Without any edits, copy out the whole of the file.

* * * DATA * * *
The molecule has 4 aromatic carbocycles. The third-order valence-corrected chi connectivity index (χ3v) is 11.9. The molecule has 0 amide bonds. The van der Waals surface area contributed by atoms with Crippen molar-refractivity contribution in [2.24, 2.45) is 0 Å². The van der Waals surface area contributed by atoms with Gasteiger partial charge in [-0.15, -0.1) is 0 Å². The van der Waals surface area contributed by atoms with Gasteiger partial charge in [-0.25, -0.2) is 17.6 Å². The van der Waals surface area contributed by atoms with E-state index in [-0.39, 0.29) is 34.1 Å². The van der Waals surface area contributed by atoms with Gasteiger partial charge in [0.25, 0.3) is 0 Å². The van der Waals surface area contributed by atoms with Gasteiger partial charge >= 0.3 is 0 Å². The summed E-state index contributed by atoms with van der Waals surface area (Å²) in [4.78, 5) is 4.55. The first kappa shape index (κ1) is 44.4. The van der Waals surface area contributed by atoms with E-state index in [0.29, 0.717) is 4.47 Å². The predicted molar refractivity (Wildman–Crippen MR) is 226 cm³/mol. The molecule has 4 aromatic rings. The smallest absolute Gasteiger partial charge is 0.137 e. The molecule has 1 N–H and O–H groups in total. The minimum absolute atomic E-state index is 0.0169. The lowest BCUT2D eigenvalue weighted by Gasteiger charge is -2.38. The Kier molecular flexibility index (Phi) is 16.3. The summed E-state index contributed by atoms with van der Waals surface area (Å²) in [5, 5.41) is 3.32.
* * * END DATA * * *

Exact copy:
The molecule has 4 aromatic carbocycles. The third-order valence-corrected chi connectivity index (χ3v) is 11.9. The molecule has 0 amide bonds. The van der Waals surface area contributed by atoms with Crippen molar-refractivity contribution in [2.24, 2.45) is 0 Å². The van der Waals surface area contributed by atoms with Gasteiger partial charge in [-0.15, -0.1) is 0 Å². The van der Waals surface area contributed by atoms with Gasteiger partial charge in [-0.25, -0.2) is 17.6 Å². The van der Waals surface area contributed by atoms with E-state index in [-0.39, 0.29) is 34.1 Å². The van der Waals surface area contributed by atoms with Gasteiger partial charge in [0.25, 0.3) is 0 Å². The van der Waals surface area contributed by atoms with Gasteiger partial charge >= 0.3 is 0 Å². The summed E-state index contributed by atoms with van der Waals surface area (Å²) in [4.78, 5) is 4.55. The first kappa shape index (κ1) is 44.4. The van der Waals surface area contributed by atoms with E-state index in [0.29, 0.717) is 4.47 Å². The predicted molar refractivity (Wildman–Crippen MR) is 226 cm³/mol. The molecule has 4 aromatic rings. The smallest absolute Gasteiger partial charge is 0.137 e. The molecule has 1 N–H and O–H groups in total. The minimum absolute atomic E-state index is 0.0169. The lowest BCUT2D eigenvalue weighted by Gasteiger charge is -2.38. The Kier molecular flexibility index (Phi) is 16.3. The summed E-state index contributed by atoms with van der Waals surface area (Å²) in [5, 5.41) is 3.32.